I have been reading Michael Sipser's Introduction to the Theory of Computation, and I have stumbled upon a paragraph in Chapter 8 (Theorem 8.9 on page 339 of the 3rd international edition) that I simply do not understand.

For context, TQBF is the language of all first-order logical formulas in prenex normal form that are true given a universe/domain.

A language $B$ is PSPACE-complete if

  1. $B$ is in PSPACE, and
  2. every $A$ in PSPACE is polynomial time reducible to $B$.

The following paragraph from the book tells us that it is a bad idea to use Cook-Levin theorem for the purpose of showing that a language $A$ in PSPACE is polynomial time reducible to TQBF. The paragraph reads:

As a first attempt at this construction, let's try to imitate the proof of the Cook-Levin theorem, Theorem 7.37. We can construct a formula $\phi$ that simulates $M$ on input $w$ by expressing the requirements for the accepting tableau. A tableau for $M$ on input $w$ has width $O(n^k)$, the space used by $M$, but its height is exponential in $n^k$ because $M$ can run for exponential time. Thus, if we were to represent the tableau with a formula directly, we would end up with a formula of exponential size. However, a polynomial time reduction cannot produce an exponential-size result, so this attempt fails to show that $A$ is polynomial time reducible to TQBF.

This last sentence I don't get. Why cannot a polynomial time reduction produce an exponential size result? Doesn't any reductions using Cook-Levin from an NP language result in an exponential-size result? Is it that it doesn't work in this particular situation, or is this a general thing?

My guess is that it has to do with the assumed space complexities of $A$ or TQBF, however I still don't see it. One of the conditions for TQBF's PSPACE-completeness is to show that any PSPACE language is polynomial time reducible to TQBF. Any talk about space shouldn't really belong.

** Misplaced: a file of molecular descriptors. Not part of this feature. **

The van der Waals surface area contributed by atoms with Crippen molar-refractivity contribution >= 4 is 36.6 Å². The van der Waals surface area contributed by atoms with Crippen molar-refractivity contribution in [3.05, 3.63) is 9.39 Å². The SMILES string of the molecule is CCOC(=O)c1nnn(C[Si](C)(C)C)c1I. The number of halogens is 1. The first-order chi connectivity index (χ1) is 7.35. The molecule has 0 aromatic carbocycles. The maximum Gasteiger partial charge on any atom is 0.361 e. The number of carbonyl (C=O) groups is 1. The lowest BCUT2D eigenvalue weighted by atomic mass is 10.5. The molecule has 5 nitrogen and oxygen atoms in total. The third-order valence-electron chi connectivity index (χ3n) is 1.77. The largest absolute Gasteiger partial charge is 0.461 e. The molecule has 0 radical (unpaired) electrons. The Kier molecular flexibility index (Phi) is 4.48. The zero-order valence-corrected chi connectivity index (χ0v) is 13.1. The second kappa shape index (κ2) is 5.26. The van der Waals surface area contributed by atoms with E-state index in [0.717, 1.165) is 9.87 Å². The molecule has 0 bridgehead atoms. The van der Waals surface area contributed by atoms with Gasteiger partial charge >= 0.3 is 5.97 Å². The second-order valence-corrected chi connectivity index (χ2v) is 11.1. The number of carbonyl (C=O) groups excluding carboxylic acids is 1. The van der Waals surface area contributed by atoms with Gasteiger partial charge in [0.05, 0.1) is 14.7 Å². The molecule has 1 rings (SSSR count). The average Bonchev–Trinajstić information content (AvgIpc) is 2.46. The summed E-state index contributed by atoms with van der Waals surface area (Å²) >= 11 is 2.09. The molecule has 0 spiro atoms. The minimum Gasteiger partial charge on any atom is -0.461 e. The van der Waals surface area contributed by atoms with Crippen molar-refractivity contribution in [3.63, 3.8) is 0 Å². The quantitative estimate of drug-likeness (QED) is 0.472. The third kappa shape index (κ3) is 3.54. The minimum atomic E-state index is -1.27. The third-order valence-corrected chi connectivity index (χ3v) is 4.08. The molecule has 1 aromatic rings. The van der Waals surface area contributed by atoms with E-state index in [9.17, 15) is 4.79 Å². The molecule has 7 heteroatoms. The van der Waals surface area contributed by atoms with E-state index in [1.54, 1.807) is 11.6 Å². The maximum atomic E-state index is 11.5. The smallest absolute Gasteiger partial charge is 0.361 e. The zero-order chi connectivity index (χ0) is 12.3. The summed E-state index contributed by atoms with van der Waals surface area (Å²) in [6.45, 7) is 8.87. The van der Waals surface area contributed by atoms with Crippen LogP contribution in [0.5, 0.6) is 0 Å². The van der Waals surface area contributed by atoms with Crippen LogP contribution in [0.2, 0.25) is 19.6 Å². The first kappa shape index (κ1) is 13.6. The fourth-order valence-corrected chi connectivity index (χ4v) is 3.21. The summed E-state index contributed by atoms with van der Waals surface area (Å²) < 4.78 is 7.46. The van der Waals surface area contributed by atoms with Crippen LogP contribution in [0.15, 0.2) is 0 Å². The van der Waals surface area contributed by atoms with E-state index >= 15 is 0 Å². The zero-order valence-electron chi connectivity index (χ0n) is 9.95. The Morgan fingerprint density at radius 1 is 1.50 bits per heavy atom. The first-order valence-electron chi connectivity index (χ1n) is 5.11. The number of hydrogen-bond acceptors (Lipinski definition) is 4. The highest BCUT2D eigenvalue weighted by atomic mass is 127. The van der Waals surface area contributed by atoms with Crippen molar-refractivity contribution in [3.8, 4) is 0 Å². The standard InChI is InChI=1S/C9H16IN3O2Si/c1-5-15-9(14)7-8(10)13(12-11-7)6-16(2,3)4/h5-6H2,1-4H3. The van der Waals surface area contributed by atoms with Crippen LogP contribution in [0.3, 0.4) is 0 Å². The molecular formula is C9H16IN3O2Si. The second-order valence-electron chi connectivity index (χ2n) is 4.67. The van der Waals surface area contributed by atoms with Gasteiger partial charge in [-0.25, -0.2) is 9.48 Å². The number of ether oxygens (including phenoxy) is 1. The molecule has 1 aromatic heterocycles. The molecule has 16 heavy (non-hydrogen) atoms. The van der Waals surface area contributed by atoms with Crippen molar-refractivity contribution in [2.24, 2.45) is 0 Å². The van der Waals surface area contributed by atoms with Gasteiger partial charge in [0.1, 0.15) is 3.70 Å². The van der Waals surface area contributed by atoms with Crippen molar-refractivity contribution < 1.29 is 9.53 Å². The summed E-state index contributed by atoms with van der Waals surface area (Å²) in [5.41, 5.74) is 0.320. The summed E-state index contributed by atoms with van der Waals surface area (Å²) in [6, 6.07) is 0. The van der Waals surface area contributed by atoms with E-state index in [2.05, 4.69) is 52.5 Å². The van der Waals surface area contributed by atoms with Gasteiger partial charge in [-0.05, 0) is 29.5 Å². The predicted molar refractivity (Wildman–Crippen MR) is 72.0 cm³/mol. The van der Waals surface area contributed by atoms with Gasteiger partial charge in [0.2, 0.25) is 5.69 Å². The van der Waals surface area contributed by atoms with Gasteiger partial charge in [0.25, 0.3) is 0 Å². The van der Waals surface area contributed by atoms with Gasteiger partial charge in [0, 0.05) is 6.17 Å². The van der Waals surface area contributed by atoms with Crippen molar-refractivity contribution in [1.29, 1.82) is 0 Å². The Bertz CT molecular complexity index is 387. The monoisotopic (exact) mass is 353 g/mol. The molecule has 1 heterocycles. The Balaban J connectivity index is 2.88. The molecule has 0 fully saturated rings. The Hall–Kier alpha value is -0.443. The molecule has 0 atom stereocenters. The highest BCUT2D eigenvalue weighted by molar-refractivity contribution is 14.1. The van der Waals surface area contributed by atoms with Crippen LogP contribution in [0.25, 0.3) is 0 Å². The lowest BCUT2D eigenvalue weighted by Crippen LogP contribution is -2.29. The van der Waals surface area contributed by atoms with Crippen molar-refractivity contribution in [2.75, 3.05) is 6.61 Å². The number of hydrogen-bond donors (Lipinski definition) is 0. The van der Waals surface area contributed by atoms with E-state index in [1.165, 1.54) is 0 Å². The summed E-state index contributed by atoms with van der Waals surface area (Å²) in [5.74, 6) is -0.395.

Maybe it's my sheer interpretation of the sentence?


If you want to write $N$ words of output, it takes at least $N$ steps of computation to do that. So, if you need to produce an exponential-sized output, you'll need to spend exponential time to do it. For that reason, a polynomial-time reduction cannot produce an exponential-sized output when run on a polynomial-sized input.


The fact that the given reduction takes exponential space implies it must take exponential time and therefore is not polynomial.

Using Cook-Levin on a NP-complete problem does not produce an exponential-sized output; it produces a polynomial-time circuit. It constructs a circuit whose size is polynomial in the number of steps taken by the NP-verifier; since the verifier runs in polynomial time, this circuit is polynomial in size.

  • $\begingroup$ But wouldn't this be true when we reduce an NP language B to SAT with Cook-Levin theorem? If B uses polynomial space, then simulating B on a Turing-machine that decides SAT will use exponential space. How come this is any more valid? $\endgroup$ – Snusifer May 11 at 18:35

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